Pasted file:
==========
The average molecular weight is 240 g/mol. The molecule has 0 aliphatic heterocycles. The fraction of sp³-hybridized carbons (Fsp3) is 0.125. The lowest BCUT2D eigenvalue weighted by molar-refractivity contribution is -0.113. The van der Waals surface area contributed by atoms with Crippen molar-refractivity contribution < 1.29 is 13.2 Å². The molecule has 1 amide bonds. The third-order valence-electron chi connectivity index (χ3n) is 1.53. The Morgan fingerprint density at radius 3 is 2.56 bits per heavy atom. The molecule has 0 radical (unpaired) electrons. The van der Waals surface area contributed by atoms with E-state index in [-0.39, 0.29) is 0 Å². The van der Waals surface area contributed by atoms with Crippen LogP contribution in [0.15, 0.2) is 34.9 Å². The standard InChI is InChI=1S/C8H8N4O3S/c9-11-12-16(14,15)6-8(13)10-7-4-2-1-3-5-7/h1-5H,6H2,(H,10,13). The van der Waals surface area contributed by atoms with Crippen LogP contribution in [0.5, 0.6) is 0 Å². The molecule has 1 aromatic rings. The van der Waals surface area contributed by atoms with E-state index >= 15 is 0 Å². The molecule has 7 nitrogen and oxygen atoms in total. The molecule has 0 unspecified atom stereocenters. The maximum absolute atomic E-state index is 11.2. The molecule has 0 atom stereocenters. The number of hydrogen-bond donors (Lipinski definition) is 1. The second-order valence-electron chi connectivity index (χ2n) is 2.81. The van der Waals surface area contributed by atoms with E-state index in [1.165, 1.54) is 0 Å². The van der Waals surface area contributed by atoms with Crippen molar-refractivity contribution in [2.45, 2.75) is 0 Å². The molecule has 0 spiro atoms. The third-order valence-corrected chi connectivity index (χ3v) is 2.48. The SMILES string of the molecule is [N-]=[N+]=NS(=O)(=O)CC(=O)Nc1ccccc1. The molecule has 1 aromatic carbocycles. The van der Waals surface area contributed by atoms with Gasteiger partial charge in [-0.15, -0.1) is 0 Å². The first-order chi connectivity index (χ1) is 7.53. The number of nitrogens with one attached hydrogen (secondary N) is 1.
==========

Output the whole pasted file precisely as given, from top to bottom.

The average molecular weight is 240 g/mol. The molecule has 0 aliphatic heterocycles. The fraction of sp³-hybridized carbons (Fsp3) is 0.125. The lowest BCUT2D eigenvalue weighted by molar-refractivity contribution is -0.113. The van der Waals surface area contributed by atoms with Crippen molar-refractivity contribution < 1.29 is 13.2 Å². The molecule has 1 amide bonds. The third-order valence-electron chi connectivity index (χ3n) is 1.53. The Morgan fingerprint density at radius 3 is 2.56 bits per heavy atom. The molecule has 0 radical (unpaired) electrons. The van der Waals surface area contributed by atoms with E-state index in [-0.39, 0.29) is 0 Å². The van der Waals surface area contributed by atoms with Crippen LogP contribution in [0.15, 0.2) is 34.9 Å². The standard InChI is InChI=1S/C8H8N4O3S/c9-11-12-16(14,15)6-8(13)10-7-4-2-1-3-5-7/h1-5H,6H2,(H,10,13). The van der Waals surface area contributed by atoms with Crippen LogP contribution in [0.5, 0.6) is 0 Å². The molecule has 1 aromatic rings. The van der Waals surface area contributed by atoms with E-state index >= 15 is 0 Å². The molecule has 7 nitrogen and oxygen atoms in total. The molecule has 0 unspecified atom stereocenters. The maximum absolute atomic E-state index is 11.2. The molecule has 0 atom stereocenters. The number of hydrogen-bond donors (Lipinski definition) is 1. The second-order valence-electron chi connectivity index (χ2n) is 2.81. The van der Waals surface area contributed by atoms with E-state index in [1.165, 1.54) is 0 Å². The van der Waals surface area contributed by atoms with Crippen molar-refractivity contribution in [2.45, 2.75) is 0 Å². The molecule has 0 spiro atoms. The third-order valence-corrected chi connectivity index (χ3v) is 2.48. The SMILES string of the molecule is [N-]=[N+]=NS(=O)(=O)CC(=O)Nc1ccccc1. The molecule has 1 aromatic carbocycles. The van der Waals surface area contributed by atoms with Gasteiger partial charge in [-0.15, -0.1) is 0 Å². The first-order chi connectivity index (χ1) is 7.53. The number of nitrogens with one attached hydrogen (secondary N) is 1.